A year and a half after the premiere of the first season of “Master of None,” Aziz Ansari and Alan Yang finally released the long awaited second season of the show on May 12, 2017. Much of the season was filmed in Italy, where Ansari was working, so the second season of the show featured a cultural twist. The creators, Ansari and Yang, did extensive research in order to accurately portray culture, which includes their time in Italy.
Yang did extensive research into actual government employees to find real-life job idiosyncrasies in their jobs to incorporate into the script when he was previously a writer for the comedy show “Parks and Recreation,” which is a comedy focusing on local government employees. “Master of None” required a similar attention to detail because Ansari and Yang prioritized accurately representing cities, jobs and people’s experiences as minorities.
A few episodes take place in Italy, where Dev, played by Ansari, studied pasta-making in a small shop in Modena, Italy. In the previous season, pasta-making was Dev’s newfound passion, so he moved there in a state of existential crisis after a breakup. Ansari wrote this excursion into the trip because he did actually move to Italy for a while. He learned some Italian and some authentic pasta-making on a whim while culminating more life experiences and inspiration for the show.
“Master of None” season one’s success in capturing the experience of minorities living in New York, and not just the young adults, carried over in season two. The breadth of episodes range from family issues (“Religion,” episode 3) to dating among millennials (“First Date,” episode 4). Ansari finds inspiration from his own life to write the script, so much of the episodes are his trademark, witty, adorable humor. It took the two — Ansari and Yang — a year and a half to create the second season because they wanted the episodes to capture new, authentic life experiences and to not be repetitive of the first season.
The sixth episode, “New York, I Love You,” is a prime example to why Ansari and Yang are such talented writers. The episode omits the main characters from the show and follows completely different people living in New York: a doorman, a deaf girl and a cab driver. Ansari and Yang can eloquently tell detailed and meticulously curated storylines that don’t have to rely on previous episodes to build up characters. They hold the storylines up to the same standards as they do a regular episode with main characters. When the episode is following the deaf girl, there is no sound. While the silence seems to be a mistake at first, it is clear that the story is now from the perspective of the deaf girl. Ultimately, “Master of None” benefits from an unconventional perspective while holding the same standards as the original plot of the show. In turn, the storyline creates a unique experience for the viewer in addition to the beautiful, intricate complexities of the many different communities in New York City.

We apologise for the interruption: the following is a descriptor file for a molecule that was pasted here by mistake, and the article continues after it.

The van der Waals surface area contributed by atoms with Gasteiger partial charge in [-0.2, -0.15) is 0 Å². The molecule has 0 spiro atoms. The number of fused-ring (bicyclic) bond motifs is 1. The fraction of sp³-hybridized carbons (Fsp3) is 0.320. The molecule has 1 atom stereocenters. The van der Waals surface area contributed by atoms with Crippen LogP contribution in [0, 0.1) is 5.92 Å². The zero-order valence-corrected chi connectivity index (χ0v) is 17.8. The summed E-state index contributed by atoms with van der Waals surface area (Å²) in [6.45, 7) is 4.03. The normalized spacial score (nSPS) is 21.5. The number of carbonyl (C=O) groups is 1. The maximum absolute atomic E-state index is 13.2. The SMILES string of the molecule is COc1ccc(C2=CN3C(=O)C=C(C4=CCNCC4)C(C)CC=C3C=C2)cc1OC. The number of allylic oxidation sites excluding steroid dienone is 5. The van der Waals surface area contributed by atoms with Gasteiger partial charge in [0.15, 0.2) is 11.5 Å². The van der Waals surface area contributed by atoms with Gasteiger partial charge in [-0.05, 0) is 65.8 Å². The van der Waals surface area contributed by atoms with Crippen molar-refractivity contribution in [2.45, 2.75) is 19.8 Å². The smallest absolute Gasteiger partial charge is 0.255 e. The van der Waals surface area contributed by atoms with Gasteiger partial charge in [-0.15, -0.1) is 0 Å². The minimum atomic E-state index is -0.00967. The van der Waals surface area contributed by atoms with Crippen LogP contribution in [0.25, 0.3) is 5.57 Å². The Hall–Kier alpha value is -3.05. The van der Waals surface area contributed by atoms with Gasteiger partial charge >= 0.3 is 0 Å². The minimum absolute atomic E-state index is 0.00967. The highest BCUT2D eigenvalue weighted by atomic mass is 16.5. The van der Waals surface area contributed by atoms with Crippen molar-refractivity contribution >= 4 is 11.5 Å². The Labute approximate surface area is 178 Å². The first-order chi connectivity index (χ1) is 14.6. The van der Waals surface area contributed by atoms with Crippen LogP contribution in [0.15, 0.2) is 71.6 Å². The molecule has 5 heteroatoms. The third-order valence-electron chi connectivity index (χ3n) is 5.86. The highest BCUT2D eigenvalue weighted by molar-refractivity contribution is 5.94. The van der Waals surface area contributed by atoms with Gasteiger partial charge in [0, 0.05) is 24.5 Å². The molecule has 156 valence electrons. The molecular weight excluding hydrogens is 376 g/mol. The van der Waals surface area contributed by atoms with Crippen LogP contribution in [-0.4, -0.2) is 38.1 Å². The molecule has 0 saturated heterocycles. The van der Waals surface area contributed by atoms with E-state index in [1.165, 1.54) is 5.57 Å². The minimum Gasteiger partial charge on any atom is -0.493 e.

While dating is one of the main overarching themes of both seasons, season two better articulates the details and struggles of modern-day dating. In season two, the goals and dreams of the characters are no longer dependent on themselves, but on the unpredictable environment in which they live in. Unlike season one, when it was Ansari who had trouble sorting out his life, Ansari’s struggles arises from his partner or coworker being indecisive or inept with their own problems.
While this shift in stage of adulthood makes sense for the story, it inadvertently makes the characters a little more dry. The finale for the first season is all about finding out what Dev would do with his life. The finale for the second season, however, focuses on more external matters, rather than Dev’s internal conflicts. With this criticism in mind, it’s a little harder to empathize with characters when their issues are not as internal.
From the perspectives of minorities, “Master of None” expresses dreams, relationship problems and ethical dilemmas that are not specific to their own situation; in doing so, it shows just how relatable everyone’s different lives can be. An ode to all different kinds of people coexisting in New York, “Master of None” proves that it is possible to bring communities together.